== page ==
Gotta’ Run: Already addicted to my morning walk

Published 12:00 am Saturday, June 22, 2024

Just a couple weeks ago, I wrote that we should never take the ability to walk for granted. I also wrote that on June 5, I had been able to walk .66 of a mile, still much better than the few continuous steps I could take once home from the hospital on May 18.

While my goal remains to run again, I have been excited about my morning walk each day. The spine and physical therapy folks encouraged me to walk when I could tolerate it. It took a few days to work up the confidence and balance to even get started. Each morning while tentatively walking in the driveway, I would watch the cars drive by and be hesitant to test myself to walk among them.

Finally on May 10, I decided to use the paved road only long enough to get to the gravel part of Cooper Road. All told, my new route totals 2.52 miles. It has been dry, and Cooper Road is dusty and any passing traffic stirs up more. But still, I go to sleep at night anticipating my morning walk.

Clearly there are lots of positives for me with every morning walk. All the swelling and soreness that I had from waist down has disappeared. My balance has improved dramatically. I make sure to eat my Clif Bar and be hydrated before I reach the barnyard gate, the official start of the morning walk.

Very similar to my morning run, I like to do it early, more so each day. With quicker times daily over the first 10 consecutive mornings of the 2.52-mile course, and an earlier start, I’m meeting the sun as it comes up with lots of optimism.

What I have found is a way to challenge myself within the guidelines from the spine clinic. My next appointment with them is on June 27. My mood is better during the day, plus my heart rate is slowly returning to a more normal range. I can stand for a couple hours now although doing so was limited to 3-5 minutes prior to the walking. Getting out of a chair is much easier now.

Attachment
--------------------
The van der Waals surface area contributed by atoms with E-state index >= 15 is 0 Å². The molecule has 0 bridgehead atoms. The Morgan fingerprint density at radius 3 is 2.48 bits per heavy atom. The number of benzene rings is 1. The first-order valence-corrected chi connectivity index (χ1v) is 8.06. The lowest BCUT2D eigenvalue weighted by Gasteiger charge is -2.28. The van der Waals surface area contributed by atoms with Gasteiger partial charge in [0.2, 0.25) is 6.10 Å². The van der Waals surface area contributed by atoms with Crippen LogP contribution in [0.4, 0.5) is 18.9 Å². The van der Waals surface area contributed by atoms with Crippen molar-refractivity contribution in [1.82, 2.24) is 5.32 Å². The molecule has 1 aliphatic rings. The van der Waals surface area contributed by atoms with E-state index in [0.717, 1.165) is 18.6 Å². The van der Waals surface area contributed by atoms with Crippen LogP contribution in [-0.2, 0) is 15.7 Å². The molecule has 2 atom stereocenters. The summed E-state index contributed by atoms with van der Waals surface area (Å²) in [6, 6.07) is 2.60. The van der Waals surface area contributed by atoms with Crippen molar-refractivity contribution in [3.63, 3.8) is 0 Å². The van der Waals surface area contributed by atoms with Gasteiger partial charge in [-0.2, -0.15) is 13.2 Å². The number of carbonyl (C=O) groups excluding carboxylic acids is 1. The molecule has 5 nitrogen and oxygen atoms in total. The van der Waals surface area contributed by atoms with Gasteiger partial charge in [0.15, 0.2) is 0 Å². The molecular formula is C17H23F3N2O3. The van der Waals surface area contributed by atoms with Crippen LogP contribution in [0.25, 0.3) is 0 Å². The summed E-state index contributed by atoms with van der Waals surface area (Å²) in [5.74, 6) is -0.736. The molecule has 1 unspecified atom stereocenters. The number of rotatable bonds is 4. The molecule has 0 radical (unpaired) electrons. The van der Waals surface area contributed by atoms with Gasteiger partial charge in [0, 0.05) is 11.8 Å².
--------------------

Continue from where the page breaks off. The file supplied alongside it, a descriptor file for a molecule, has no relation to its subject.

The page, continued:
Our running club teaches a walking class at Rowan Helping Ministries each spring and fall. I realized this morning that I am now reaping the benefits that I encouraged others to experience in that setting. Here are a few additional benefits of walking.

• Improved mental health — Just getting out of the house for fresh air and gentle exercise did me a world of good. Just as after running, I then go back to my day refreshed and ready to go.

Immunity boost — Walking for 30 minutes has been shown to boost immune cell production and circulation. The more immune cells we have, the better protected we are from disease and illness.

Weight control — In my case, I could easily eat too much now because of limited activity, but I realized that I’m actually down a few pounds. Since walking is a gentler form of cardio, it is an easy way to control weight and retain good health.

Lower diabetes risk Cardio exercise helps your body to use insulin more efficiently. If you are at risk for developing diabetes or already have the condition, then a brisk walk is ideal for helping regulate blood sugar levels.

Metabolism boost — Be heart healthy by getting your blood pumping for 30 minutes each day to reduce the risk of heart disease by 30 percent with less risk of over-exertion.

Improved mobility — One major issue as we age is the physical limitations that our body develops. Getting older is associated with decreased mobility and increased fragility, but walking every day can help improve both.

Next week’s race is the Shiloh Missions 5K in Faith on Saturday, June 29. Look for it and other activities at

I am planning to visit all the North Carolina State Parks during the remainder of the year and will report on them. This new adventure will replace my bike ride for summer 2024.